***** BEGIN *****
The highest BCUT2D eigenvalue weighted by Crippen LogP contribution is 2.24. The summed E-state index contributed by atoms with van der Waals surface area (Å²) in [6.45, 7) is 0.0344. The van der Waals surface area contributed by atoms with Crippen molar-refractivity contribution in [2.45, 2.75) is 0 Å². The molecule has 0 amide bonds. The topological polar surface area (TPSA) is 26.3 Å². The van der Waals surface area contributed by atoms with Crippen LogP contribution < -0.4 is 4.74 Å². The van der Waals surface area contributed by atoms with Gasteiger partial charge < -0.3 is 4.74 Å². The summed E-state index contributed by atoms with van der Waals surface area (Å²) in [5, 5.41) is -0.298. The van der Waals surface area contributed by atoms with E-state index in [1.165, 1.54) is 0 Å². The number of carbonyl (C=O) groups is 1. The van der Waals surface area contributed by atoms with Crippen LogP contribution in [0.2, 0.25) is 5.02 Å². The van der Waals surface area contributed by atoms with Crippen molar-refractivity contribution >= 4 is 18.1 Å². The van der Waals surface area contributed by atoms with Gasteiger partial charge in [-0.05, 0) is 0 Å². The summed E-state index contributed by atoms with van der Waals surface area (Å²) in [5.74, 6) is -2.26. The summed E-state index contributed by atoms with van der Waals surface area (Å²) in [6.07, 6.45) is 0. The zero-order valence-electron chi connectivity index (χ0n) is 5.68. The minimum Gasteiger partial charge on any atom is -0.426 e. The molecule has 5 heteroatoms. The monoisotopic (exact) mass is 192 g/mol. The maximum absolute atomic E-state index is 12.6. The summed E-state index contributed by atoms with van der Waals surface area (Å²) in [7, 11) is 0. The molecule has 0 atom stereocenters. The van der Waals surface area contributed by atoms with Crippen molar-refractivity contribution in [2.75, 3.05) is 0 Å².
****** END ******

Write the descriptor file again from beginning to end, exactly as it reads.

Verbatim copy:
The highest BCUT2D eigenvalue weighted by Crippen LogP contribution is 2.24. The summed E-state index contributed by atoms with van der Waals surface area (Å²) in [6.45, 7) is 0.0344. The van der Waals surface area contributed by atoms with Crippen molar-refractivity contribution in [2.45, 2.75) is 0 Å². The molecule has 0 amide bonds. The topological polar surface area (TPSA) is 26.3 Å². The van der Waals surface area contributed by atoms with Crippen LogP contribution < -0.4 is 4.74 Å². The van der Waals surface area contributed by atoms with Gasteiger partial charge < -0.3 is 4.74 Å². The summed E-state index contributed by atoms with van der Waals surface area (Å²) in [5, 5.41) is -0.298. The van der Waals surface area contributed by atoms with E-state index in [1.165, 1.54) is 0 Å². The number of carbonyl (C=O) groups is 1. The van der Waals surface area contributed by atoms with Crippen LogP contribution in [0.2, 0.25) is 5.02 Å². The van der Waals surface area contributed by atoms with Crippen molar-refractivity contribution >= 4 is 18.1 Å². The van der Waals surface area contributed by atoms with Gasteiger partial charge in [-0.05, 0) is 0 Å². The summed E-state index contributed by atoms with van der Waals surface area (Å²) in [5.74, 6) is -2.26. The summed E-state index contributed by atoms with van der Waals surface area (Å²) in [6.07, 6.45) is 0. The zero-order valence-electron chi connectivity index (χ0n) is 5.68. The minimum Gasteiger partial charge on any atom is -0.426 e. The molecule has 5 heteroatoms. The monoisotopic (exact) mass is 192 g/mol. The maximum absolute atomic E-state index is 12.6. The summed E-state index contributed by atoms with van der Waals surface area (Å²) in [7, 11) is 0. The molecule has 0 atom stereocenters. The van der Waals surface area contributed by atoms with Crippen molar-refractivity contribution in [2.75, 3.05) is 0 Å².